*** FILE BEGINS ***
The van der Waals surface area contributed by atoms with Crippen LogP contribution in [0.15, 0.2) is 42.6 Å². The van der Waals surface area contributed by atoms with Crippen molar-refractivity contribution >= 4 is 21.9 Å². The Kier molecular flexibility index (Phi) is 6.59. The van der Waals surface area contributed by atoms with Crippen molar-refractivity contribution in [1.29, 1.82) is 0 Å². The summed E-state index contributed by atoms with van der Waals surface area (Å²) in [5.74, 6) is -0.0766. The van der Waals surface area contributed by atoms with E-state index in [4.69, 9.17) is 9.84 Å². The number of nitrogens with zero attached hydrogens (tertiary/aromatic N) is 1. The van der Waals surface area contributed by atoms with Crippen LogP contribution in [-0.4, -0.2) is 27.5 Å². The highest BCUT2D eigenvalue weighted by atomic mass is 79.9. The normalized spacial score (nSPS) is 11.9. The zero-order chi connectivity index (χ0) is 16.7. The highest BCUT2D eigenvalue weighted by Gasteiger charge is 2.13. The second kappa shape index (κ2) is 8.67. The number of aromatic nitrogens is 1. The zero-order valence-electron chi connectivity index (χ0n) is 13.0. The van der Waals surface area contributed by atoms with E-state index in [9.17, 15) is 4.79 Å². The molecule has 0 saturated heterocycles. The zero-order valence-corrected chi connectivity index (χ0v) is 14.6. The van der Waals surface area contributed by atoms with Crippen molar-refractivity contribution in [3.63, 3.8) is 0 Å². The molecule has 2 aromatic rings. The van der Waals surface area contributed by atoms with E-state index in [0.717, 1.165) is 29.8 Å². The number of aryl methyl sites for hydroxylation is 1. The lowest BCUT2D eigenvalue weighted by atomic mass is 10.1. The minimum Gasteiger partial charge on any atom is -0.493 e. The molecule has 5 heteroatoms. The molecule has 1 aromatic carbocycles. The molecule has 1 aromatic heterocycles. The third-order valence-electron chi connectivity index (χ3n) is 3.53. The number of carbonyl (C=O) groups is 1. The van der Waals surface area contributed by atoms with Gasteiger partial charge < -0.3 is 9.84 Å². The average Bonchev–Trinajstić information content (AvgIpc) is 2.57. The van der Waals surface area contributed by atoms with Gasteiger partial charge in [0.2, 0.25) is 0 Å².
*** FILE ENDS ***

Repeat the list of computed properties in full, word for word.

The van der Waals surface area contributed by atoms with Crippen LogP contribution in [0.15, 0.2) is 42.6 Å². The van der Waals surface area contributed by atoms with Crippen molar-refractivity contribution >= 4 is 21.9 Å². The Kier molecular flexibility index (Phi) is 6.59. The van der Waals surface area contributed by atoms with Crippen molar-refractivity contribution in [1.29, 1.82) is 0 Å². The summed E-state index contributed by atoms with van der Waals surface area (Å²) in [5.74, 6) is -0.0766. The van der Waals surface area contributed by atoms with E-state index in [4.69, 9.17) is 9.84 Å². The number of nitrogens with zero attached hydrogens (tertiary/aromatic N) is 1. The van der Waals surface area contributed by atoms with Crippen LogP contribution in [-0.4, -0.2) is 27.5 Å². The highest BCUT2D eigenvalue weighted by atomic mass is 79.9. The normalized spacial score (nSPS) is 11.9. The zero-order chi connectivity index (χ0) is 16.7. The highest BCUT2D eigenvalue weighted by Gasteiger charge is 2.13. The second kappa shape index (κ2) is 8.67. The number of aromatic nitrogens is 1. The zero-order valence-electron chi connectivity index (χ0n) is 13.0. The van der Waals surface area contributed by atoms with E-state index in [9.17, 15) is 4.79 Å². The molecule has 0 saturated heterocycles. The zero-order valence-corrected chi connectivity index (χ0v) is 14.6. The van der Waals surface area contributed by atoms with Crippen molar-refractivity contribution in [3.63, 3.8) is 0 Å². The molecule has 2 aromatic rings. The van der Waals surface area contributed by atoms with E-state index in [0.717, 1.165) is 29.8 Å². The number of aryl methyl sites for hydroxylation is 1. The lowest BCUT2D eigenvalue weighted by atomic mass is 10.1. The minimum Gasteiger partial charge on any atom is -0.493 e. The molecule has 5 heteroatoms. The molecule has 1 aromatic carbocycles. The molecule has 1 aromatic heterocycles. The third-order valence-electron chi connectivity index (χ3n) is 3.53. The number of carbonyl (C=O) groups is 1. The van der Waals surface area contributed by atoms with Gasteiger partial charge < -0.3 is 9.84 Å². The average Bonchev–Trinajstić information content (AvgIpc) is 2.57. The van der Waals surface area contributed by atoms with Gasteiger partial charge in [0.2, 0.25) is 0 Å².